By Clara Moskowitz
Published May 17, 2013
This artist’s illustration shows a meteor crashing into the surface of the moon. Scientists say hundreds of space rocks impact the lunar surface every year. (NASA)
This photo shows the bright flash of the light that resulted from a huge boulder slamming into the moon’s surface March 17, 2013. (NASA)
NASA’s lunar monitoring program has detected hundreds of meteoroid impacts. The brightest, detected on March 17, 2013, in Mare Imbrium, is marked by the red square. (Science@NASA)
The meteorite crashed on March 17, slamming into the lunar surface at a mind-boggling 56,000 mph and creating a new crater 65 feet wide. The crash sparked a bright flash of light that would have been visible to anyone looking at the moon at the time with the naked eye, NASA scientists say.
‘It exploded in a flash nearly 10 times as bright as anything we’ve ever seen before.’
– Bill Cooke of NASA’s Meteoroid Environment Office
“On March 17, 2013, an object about the size of a small boulder hit the lunar surface in Mare Imbrium,” Bill Cooke of NASA’s Meteoroid Environment Office said in a statement. “It exploded in a flash nearly 10 times as bright as anything we’ve ever seen before.” [The Greatest Lunar Crashes Ever]
NASA astronomers have been monitoring the moon for lunar meteor impacts for the past eight years, and haven’t seen anything this powerful before.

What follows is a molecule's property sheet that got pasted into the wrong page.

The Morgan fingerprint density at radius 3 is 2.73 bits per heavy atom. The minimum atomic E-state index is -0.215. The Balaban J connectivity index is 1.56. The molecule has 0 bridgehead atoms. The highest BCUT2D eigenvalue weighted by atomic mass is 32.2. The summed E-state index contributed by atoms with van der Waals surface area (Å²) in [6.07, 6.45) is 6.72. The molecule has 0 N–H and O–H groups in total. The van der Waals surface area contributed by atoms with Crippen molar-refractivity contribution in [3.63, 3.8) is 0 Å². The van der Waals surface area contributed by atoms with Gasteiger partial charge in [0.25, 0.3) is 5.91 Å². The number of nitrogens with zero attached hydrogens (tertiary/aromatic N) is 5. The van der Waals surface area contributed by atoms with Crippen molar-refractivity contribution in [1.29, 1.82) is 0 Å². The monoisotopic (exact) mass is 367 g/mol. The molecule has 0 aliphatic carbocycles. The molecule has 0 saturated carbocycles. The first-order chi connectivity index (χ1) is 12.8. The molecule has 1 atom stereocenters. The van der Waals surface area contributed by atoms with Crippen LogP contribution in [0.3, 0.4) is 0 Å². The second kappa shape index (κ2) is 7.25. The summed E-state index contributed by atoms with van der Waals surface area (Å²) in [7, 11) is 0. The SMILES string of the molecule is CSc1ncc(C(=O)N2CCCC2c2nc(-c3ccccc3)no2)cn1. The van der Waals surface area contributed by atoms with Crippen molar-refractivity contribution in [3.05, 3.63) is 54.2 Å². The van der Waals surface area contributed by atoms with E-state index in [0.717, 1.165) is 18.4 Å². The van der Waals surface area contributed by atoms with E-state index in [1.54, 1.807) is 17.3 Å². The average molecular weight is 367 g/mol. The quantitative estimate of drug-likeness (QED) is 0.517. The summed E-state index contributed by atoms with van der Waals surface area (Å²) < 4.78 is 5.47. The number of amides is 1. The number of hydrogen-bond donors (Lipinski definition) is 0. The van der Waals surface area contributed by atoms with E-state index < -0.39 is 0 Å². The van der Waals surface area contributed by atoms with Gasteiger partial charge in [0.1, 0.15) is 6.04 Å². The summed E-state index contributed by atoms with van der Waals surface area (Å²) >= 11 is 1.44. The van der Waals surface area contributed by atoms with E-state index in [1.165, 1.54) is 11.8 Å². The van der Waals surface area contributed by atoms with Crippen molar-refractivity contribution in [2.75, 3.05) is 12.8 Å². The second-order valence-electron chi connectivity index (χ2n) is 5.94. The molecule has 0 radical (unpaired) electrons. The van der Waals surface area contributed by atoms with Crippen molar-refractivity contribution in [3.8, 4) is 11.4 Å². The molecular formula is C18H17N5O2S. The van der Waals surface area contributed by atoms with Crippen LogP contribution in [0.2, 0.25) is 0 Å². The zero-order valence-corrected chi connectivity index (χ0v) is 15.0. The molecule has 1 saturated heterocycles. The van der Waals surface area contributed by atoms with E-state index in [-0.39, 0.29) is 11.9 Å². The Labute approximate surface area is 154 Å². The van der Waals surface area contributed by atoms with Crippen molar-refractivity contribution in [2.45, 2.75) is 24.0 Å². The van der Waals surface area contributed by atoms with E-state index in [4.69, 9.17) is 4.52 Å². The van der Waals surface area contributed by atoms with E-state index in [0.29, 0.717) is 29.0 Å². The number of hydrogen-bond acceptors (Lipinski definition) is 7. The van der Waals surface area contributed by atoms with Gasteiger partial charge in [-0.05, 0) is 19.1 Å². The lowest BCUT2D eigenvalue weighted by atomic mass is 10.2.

Scientists didn’t see the impact occur in real time. It was only when Ron Suggs, an analyst at NASA’s Marshall Space Flight Center in Huntsville, Ala., reviewed a video of the bright moon crash recorded by one of the moon monitoring program’s 14-inch telescopes that the event was discovered.
“It jumped right out at me, it was so bright,” Suggs said.
Scientists deduced the rock had been roughly 1-foot-wide and weighted about 88 lbs. The explosion it created was as powerful as 5 tons of TNT, NASA scientists said.
When researchers looked back at their records from March, they found that the moon meteor might not have been an isolated event.
“On the night of March 17, NASA and University of Western Ontario all-sky cameras picked up an unusual number of deep-penetrating meteors right here on Earth,” Cooke said. “These fireballs were traveling along nearly identical orbits between Earth and the asteroid belt.”
Though Earth’s atmosphere protected our planet’s surface from being hit by these meteors, the moon has no such luck. Its lack of an atmosphere exposes it to all incoming space rocks, and the NASA monitoring program has spotted more than 300 meteor strikes that reached its surface since 2005.
Part of the motivation for the program is NASA’s eventual intent to send astronauts back to the moon. When they arrive, they’ll need to know how often meteors impact the surface, and whether certain parts of the year, coinciding with the moon’s passage through crowded bits of the solar system, pose special dangers.
“We’ll be keeping an eye out for signs of a repeat performance next year when the Earth-Moon system passes through the same region of space,” Cooke said. “Meanwhile, our analysis of the March 17th event continues.”
The scientists also hope to use NASA’s Lunar Reconnaissance Orbiter to photograph the impact site to learn more about how the crash occurred.